God as a Big Purple Dinosaur


Barney's Best Manners; this was one of the Bar...

Barney's Best Manners; this was one of the Barney & Friends videos to have never aired on TV. (Photo credit: Wikipedia)

When I was in High School and College, there was Barney the Dinosaur. Big purple plush costume and a silly voice. Little children loved Barney. But I was not a little child. I was like many others who found the silly songs and overacting annoying. “I Love You… You Love Me… We’re a Happy Family. With a Great Big Hug and a Kiss From Me to You. Won’t You Say You Love… Me… Too!” Nauseating. In college, it was cool to speak ill of Barney. Perhaps it was a way of showing one was “grown-up.” Perhaps it was a bit of unbridled cynicism.

I recall reading a story of some teenagers who “beat up Barney.” Barney the Dinosaur and crew went to a mall show or something, and some kids starting punching and kicking Barney (or the actor in the costume of Barney). I did not approve of that behavior. It is not right. Yet, there was still a side of me that saw the humor in it.

But a few years later something changed. I was a father with three little kids. I did not want them to watch the normal trash on TV, so I put on Barney at times because I figured it was harmless. But over time, my attitude changed about Barney. You see, Barney loved my children (he says so in the song). My children loved Barney. Barney also taught them good things, helping them to be better kids.

My attitude changed as I grew up. There are three basic stages: childhood, adolescent, and adult. I am a bit embarrassed about my adolescence where I was angry at something that does not even exist (in the truest sense). However, that period probably did help me come to a healthier understanding.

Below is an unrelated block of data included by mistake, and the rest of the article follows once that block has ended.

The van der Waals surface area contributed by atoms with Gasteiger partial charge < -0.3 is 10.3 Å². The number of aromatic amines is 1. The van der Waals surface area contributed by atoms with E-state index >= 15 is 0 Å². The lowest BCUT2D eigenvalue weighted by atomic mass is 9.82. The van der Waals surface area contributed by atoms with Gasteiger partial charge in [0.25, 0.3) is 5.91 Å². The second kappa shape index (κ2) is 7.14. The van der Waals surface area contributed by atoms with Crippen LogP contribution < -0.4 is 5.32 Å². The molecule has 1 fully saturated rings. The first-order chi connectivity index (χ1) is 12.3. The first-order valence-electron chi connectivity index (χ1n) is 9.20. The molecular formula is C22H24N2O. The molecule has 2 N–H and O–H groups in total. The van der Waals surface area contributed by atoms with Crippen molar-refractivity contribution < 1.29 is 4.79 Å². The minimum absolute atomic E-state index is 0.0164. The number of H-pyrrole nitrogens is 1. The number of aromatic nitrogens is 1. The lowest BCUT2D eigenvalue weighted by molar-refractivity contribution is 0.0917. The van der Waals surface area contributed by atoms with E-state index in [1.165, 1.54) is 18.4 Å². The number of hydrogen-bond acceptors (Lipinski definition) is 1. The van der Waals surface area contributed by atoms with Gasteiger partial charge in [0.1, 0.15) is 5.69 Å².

One can relate this to our attitude with God as well.

Stage 1. Childhood. Unquestioning acceptance of God’s reality and affection.

Stage 2. Adolescent. Doubt, anger, and cynicism about the whole God thing. The existence of God is now doubted, and the idea that one has possibly been duped leads to unfocused frustration and hostility aimed at God (who may not exist) and believers (who definitely exist… many seemingly without such doubts).

Stage 3. Adulthood. There is still doubt, but recognize that God as a symbol may be useful (at least for the kids). Additionally, God could actually exist and that possibility provides some level of hope and comfort.

Which stage is best? I suppose the best is based on whether God truly exists or not. If He does not exist, then I suppose Stage 3 is best. One should go through the stages 1, then 2, and finally 3. This one recognizes that God as a norming standard of “goodness” is beneficial.

On the other hand, if God truly exists, then Stage 1 is best. Belief and trust.

One can understand why Jesus said that one must come to God as a child. Children enter faith in God directly in Stage 1. For adults, typically we transition from Stage 3 (nominal faith and unfocused hope) to Stage 2 (disorientation and struggle) before arriving at faith in God (Stage 1). Often the greater the struggle (Stage 2) the greater the ultimate faith. Many of the greatest heroes of faith (St. Augustine and C.S. Lewis for example) had great struggles in Stage 2.

God is NOT a big purple dinosaur. Barney does not exist in the truest sense of the word. He is more of a symbol… a symbol of goodness and love. That’s fine and has its place. However, I believe that God is real and one job of ours is to help people to process from Stage 3 to Stage 1.

I believe that stage 2 is not a healthy place to dwell, but is a healthy place to work through. We should not be too quick to get people to jump immediately to Stage 1 faith. There is value in the struggle.

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